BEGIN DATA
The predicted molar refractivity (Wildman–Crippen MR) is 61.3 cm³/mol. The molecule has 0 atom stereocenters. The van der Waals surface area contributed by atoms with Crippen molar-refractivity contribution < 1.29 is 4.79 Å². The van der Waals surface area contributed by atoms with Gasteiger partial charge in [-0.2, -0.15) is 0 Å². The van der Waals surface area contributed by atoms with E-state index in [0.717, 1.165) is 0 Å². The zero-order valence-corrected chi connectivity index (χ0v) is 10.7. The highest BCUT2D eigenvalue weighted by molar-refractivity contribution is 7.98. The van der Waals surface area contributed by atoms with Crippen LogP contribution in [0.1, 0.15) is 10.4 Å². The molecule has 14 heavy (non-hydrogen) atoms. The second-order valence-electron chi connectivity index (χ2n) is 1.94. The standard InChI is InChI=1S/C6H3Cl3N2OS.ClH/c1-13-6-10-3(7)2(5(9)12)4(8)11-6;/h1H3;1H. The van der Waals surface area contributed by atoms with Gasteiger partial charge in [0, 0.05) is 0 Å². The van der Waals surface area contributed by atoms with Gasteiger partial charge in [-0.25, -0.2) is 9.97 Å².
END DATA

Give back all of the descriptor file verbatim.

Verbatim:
The predicted molar refractivity (Wildman–Crippen MR) is 61.3 cm³/mol. The molecule has 0 atom stereocenters. The van der Waals surface area contributed by atoms with Crippen molar-refractivity contribution < 1.29 is 4.79 Å². The van der Waals surface area contributed by atoms with Gasteiger partial charge in [-0.2, -0.15) is 0 Å². The van der Waals surface area contributed by atoms with E-state index in [0.717, 1.165) is 0 Å². The zero-order valence-corrected chi connectivity index (χ0v) is 10.7. The highest BCUT2D eigenvalue weighted by molar-refractivity contribution is 7.98. The van der Waals surface area contributed by atoms with Crippen LogP contribution in [0.1, 0.15) is 10.4 Å². The molecule has 14 heavy (non-hydrogen) atoms. The second-order valence-electron chi connectivity index (χ2n) is 1.94. The standard InChI is InChI=1S/C6H3Cl3N2OS.ClH/c1-13-6-10-3(7)2(5(9)12)4(8)11-6;/h1H3;1H. The van der Waals surface area contributed by atoms with Gasteiger partial charge in [0, 0.05) is 0 Å². The van der Waals surface area contributed by atoms with Gasteiger partial charge in [-0.25, -0.2) is 9.97 Å².